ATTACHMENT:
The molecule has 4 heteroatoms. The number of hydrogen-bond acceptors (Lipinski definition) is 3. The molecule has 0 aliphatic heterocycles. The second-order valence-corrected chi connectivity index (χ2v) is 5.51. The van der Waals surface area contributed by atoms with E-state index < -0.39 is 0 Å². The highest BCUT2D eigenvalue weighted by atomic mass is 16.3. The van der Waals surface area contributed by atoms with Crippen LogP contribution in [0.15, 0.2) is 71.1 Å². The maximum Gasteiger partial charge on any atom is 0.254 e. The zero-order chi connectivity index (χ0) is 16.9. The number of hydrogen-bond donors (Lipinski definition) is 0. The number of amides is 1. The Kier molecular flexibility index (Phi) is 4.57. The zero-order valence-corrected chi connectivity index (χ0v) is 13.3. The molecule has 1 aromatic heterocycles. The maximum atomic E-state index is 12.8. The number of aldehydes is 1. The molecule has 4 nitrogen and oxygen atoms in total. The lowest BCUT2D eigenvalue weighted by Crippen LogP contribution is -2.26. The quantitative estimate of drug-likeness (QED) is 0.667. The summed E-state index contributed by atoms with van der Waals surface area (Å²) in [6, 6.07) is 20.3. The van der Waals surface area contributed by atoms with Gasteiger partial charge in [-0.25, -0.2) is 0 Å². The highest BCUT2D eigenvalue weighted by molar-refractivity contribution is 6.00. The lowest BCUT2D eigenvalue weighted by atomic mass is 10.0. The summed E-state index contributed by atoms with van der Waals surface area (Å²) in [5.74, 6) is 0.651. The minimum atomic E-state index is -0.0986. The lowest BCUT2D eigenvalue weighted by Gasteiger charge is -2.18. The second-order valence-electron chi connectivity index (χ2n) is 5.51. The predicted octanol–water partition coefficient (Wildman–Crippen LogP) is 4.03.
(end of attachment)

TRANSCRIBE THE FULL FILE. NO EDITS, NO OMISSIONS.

The molecule has 4 heteroatoms. The number of hydrogen-bond acceptors (Lipinski definition) is 3. The molecule has 0 aliphatic heterocycles. The second-order valence-corrected chi connectivity index (χ2v) is 5.51. The van der Waals surface area contributed by atoms with E-state index < -0.39 is 0 Å². The highest BCUT2D eigenvalue weighted by atomic mass is 16.3. The van der Waals surface area contributed by atoms with Crippen LogP contribution in [0.15, 0.2) is 71.1 Å². The maximum Gasteiger partial charge on any atom is 0.254 e. The zero-order chi connectivity index (χ0) is 16.9. The number of hydrogen-bond donors (Lipinski definition) is 0. The number of amides is 1. The Kier molecular flexibility index (Phi) is 4.57. The zero-order valence-corrected chi connectivity index (χ0v) is 13.3. The molecule has 1 aromatic heterocycles. The maximum atomic E-state index is 12.8. The number of aldehydes is 1. The molecule has 4 nitrogen and oxygen atoms in total. The lowest BCUT2D eigenvalue weighted by Crippen LogP contribution is -2.26. The quantitative estimate of drug-likeness (QED) is 0.667. The summed E-state index contributed by atoms with van der Waals surface area (Å²) in [6, 6.07) is 20.3. The van der Waals surface area contributed by atoms with Gasteiger partial charge in [-0.25, -0.2) is 0 Å². The highest BCUT2D eigenvalue weighted by molar-refractivity contribution is 6.00. The lowest BCUT2D eigenvalue weighted by atomic mass is 10.0. The summed E-state index contributed by atoms with van der Waals surface area (Å²) in [5.74, 6) is 0.651. The minimum atomic E-state index is -0.0986. The lowest BCUT2D eigenvalue weighted by Gasteiger charge is -2.18. The second-order valence-electron chi connectivity index (χ2n) is 5.51. The predicted octanol–water partition coefficient (Wildman–Crippen LogP) is 4.03.